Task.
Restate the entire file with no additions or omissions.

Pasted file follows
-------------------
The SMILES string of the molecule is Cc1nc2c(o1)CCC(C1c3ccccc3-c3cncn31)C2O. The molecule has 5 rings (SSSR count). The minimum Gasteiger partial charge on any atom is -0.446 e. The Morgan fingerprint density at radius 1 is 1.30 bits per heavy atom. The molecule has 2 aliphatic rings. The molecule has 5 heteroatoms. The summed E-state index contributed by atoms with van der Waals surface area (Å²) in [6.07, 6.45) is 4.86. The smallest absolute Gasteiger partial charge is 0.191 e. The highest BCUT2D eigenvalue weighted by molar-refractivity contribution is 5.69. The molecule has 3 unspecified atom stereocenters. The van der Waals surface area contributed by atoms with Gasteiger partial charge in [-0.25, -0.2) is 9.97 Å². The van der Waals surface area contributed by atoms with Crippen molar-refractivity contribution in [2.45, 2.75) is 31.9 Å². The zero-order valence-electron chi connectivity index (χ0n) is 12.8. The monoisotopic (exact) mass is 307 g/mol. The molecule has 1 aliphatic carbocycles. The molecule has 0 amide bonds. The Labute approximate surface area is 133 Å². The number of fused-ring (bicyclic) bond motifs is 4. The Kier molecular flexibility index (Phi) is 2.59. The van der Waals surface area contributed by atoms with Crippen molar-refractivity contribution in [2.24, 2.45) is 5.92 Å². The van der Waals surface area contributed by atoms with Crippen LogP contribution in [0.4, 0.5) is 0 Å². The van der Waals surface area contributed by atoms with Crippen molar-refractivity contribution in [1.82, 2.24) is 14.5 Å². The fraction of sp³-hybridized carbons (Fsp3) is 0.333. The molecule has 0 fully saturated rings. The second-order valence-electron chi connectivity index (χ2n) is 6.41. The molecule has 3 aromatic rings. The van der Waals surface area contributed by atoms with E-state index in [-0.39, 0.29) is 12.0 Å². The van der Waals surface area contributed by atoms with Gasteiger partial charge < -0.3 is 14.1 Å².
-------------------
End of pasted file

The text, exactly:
The SMILES string of the molecule is Cc1nc2c(o1)CCC(C1c3ccccc3-c3cncn31)C2O. The molecule has 5 rings (SSSR count). The minimum Gasteiger partial charge on any atom is -0.446 e. The Morgan fingerprint density at radius 1 is 1.30 bits per heavy atom. The molecule has 2 aliphatic rings. The molecule has 5 heteroatoms. The summed E-state index contributed by atoms with van der Waals surface area (Å²) in [6.07, 6.45) is 4.86. The smallest absolute Gasteiger partial charge is 0.191 e. The highest BCUT2D eigenvalue weighted by molar-refractivity contribution is 5.69. The molecule has 3 unspecified atom stereocenters. The van der Waals surface area contributed by atoms with Gasteiger partial charge in [-0.25, -0.2) is 9.97 Å². The van der Waals surface area contributed by atoms with Crippen molar-refractivity contribution in [2.45, 2.75) is 31.9 Å². The zero-order valence-electron chi connectivity index (χ0n) is 12.8. The monoisotopic (exact) mass is 307 g/mol. The molecule has 1 aliphatic carbocycles. The molecule has 0 amide bonds. The Labute approximate surface area is 133 Å². The number of fused-ring (bicyclic) bond motifs is 4. The Kier molecular flexibility index (Phi) is 2.59. The van der Waals surface area contributed by atoms with Crippen molar-refractivity contribution in [2.24, 2.45) is 5.92 Å². The van der Waals surface area contributed by atoms with Crippen LogP contribution in [0.4, 0.5) is 0 Å². The van der Waals surface area contributed by atoms with Crippen molar-refractivity contribution in [1.82, 2.24) is 14.5 Å². The fraction of sp³-hybridized carbons (Fsp3) is 0.333. The molecule has 0 fully saturated rings. The second-order valence-electron chi connectivity index (χ2n) is 6.41. The molecule has 3 aromatic rings. The van der Waals surface area contributed by atoms with E-state index in [-0.39, 0.29) is 12.0 Å². The van der Waals surface area contributed by atoms with Gasteiger partial charge < -0.3 is 14.1 Å².